Warner and New Line continue to roll out photos of Bilbo’s band of dwarves from “The Hobbit” two by two. The latest to be revealed showcase Fili (Dean O’Gorman) and Kili (Aidan Turner), the least dwarve looking dwarves so far.
Check out the photo in higher resolution here (you can also view previously released photos).
Two of the youngest dwarves, Fili and Kili have been born into the royal line of Durin and raised under the stern guardianship of their uncle, Thorin Oakensheild. Neither has ever travelled far, nor ever seen the fabled Dwarf City of Erebor. For both, the journey to the Lonely Mountain represents adventure and excitement. Skilled fighters, both brothers set off on their adventure armed with the invincible courage of youth, neither being able to imagine the fate which lies before them.
Aidan Turner who plays Kili is best known to British audiences for his leading role as Mitchell on BBC’s “Being Human.”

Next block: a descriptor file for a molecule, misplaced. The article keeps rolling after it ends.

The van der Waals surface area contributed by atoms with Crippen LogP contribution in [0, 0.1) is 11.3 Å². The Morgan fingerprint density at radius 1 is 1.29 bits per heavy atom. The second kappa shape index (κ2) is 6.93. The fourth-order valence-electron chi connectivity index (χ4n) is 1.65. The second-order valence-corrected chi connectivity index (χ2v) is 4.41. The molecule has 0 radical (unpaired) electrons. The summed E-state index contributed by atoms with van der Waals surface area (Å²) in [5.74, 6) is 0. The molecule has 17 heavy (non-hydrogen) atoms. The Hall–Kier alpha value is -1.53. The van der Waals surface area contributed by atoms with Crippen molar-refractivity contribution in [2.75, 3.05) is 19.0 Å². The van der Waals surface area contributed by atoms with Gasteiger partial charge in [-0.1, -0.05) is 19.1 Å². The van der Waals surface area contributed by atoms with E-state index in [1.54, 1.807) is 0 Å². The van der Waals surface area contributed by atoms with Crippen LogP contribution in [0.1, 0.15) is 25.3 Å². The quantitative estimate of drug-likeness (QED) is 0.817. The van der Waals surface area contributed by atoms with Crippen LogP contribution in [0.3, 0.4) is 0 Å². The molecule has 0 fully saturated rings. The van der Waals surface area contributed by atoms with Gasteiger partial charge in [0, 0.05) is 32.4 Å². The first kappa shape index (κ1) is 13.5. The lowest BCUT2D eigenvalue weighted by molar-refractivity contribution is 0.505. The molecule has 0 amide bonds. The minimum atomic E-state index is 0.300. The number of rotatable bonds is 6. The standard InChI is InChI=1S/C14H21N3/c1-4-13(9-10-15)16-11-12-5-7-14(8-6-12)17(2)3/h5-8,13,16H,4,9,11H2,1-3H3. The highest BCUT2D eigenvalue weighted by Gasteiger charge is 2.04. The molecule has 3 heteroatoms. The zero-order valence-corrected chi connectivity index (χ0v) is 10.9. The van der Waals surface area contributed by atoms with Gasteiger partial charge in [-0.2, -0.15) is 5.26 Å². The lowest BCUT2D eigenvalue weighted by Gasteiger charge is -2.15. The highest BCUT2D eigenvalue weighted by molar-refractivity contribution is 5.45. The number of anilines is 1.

New Zealand actor Dean O’Gorman (Fili) is the newest member of the cast, after replacing ex-EastEnder’s actor Rob Kazinsky in the Fili role two and half months ago.
“The Hobbit: An Unexpected Journey” hits screens worldwide from December 14th, 2012. Part 2 of the story, “The Hobbit: There and Back Again” debuts the following year from December 13th, 2013.
Both films are set in Middle-earth 60 years before Tolkien’s “The Lord of the Rings,” which Jackson and his filmmaking team brought to the big screen in the blockbuster trilogy that culminated with the Oscar®-winning “The Lord of the Rings: The Return of the King.” The adventure of “The Hobbit” follows the journey of title character Bilbo Baggins, who is swept into an epic quest to reclaim the lost Dwarf Kingdom of Erebor from the fearsome dragon Smaug.
Under Jackson’s direction, both movies are being shot consecutively in digital 3D using the latest camera and stereo technology. Filming is taking place at Stone Street Studios, Wellington, and on location around New Zealand. Note the date on this article may be incorrect due to importing it from our old system.